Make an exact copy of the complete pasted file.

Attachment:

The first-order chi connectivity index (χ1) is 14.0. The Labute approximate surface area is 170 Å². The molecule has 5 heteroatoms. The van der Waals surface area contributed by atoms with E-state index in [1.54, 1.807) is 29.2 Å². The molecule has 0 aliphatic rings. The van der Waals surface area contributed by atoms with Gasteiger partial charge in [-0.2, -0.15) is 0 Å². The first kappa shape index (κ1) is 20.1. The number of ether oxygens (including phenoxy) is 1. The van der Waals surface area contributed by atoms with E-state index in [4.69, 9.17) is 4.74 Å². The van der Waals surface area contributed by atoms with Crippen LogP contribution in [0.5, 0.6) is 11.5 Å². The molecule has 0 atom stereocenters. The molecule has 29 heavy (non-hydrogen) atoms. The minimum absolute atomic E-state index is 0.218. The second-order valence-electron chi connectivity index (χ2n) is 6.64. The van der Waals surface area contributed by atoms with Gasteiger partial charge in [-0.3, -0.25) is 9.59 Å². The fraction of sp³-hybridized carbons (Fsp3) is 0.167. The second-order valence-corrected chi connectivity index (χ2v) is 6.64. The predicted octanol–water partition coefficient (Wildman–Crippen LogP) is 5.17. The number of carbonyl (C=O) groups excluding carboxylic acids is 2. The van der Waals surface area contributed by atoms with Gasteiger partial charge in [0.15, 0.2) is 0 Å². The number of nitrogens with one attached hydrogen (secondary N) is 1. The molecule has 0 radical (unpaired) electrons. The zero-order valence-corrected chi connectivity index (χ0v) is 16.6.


The first-order chi connectivity index (χ1) is 14.0. The Labute approximate surface area is 170 Å². The molecule has 5 heteroatoms. The van der Waals surface area contributed by atoms with E-state index in [1.54, 1.807) is 29.2 Å². The molecule has 0 aliphatic rings. The van der Waals surface area contributed by atoms with Gasteiger partial charge in [-0.2, -0.15) is 0 Å². The first kappa shape index (κ1) is 20.1. The number of ether oxygens (including phenoxy) is 1. The van der Waals surface area contributed by atoms with E-state index in [4.69, 9.17) is 4.74 Å². The van der Waals surface area contributed by atoms with Crippen LogP contribution in [0.5, 0.6) is 11.5 Å². The molecule has 0 atom stereocenters. The molecule has 29 heavy (non-hydrogen) atoms. The minimum absolute atomic E-state index is 0.218. The second-order valence-electron chi connectivity index (χ2n) is 6.64. The van der Waals surface area contributed by atoms with Gasteiger partial charge in [-0.3, -0.25) is 9.59 Å². The fraction of sp³-hybridized carbons (Fsp3) is 0.167. The second-order valence-corrected chi connectivity index (χ2v) is 6.64. The predicted octanol–water partition coefficient (Wildman–Crippen LogP) is 5.17. The number of carbonyl (C=O) groups excluding carboxylic acids is 2. The van der Waals surface area contributed by atoms with Gasteiger partial charge in [0.15, 0.2) is 0 Å². The number of nitrogens with one attached hydrogen (secondary N) is 1. The molecule has 0 radical (unpaired) electrons. The zero-order valence-corrected chi connectivity index (χ0v) is 16.6.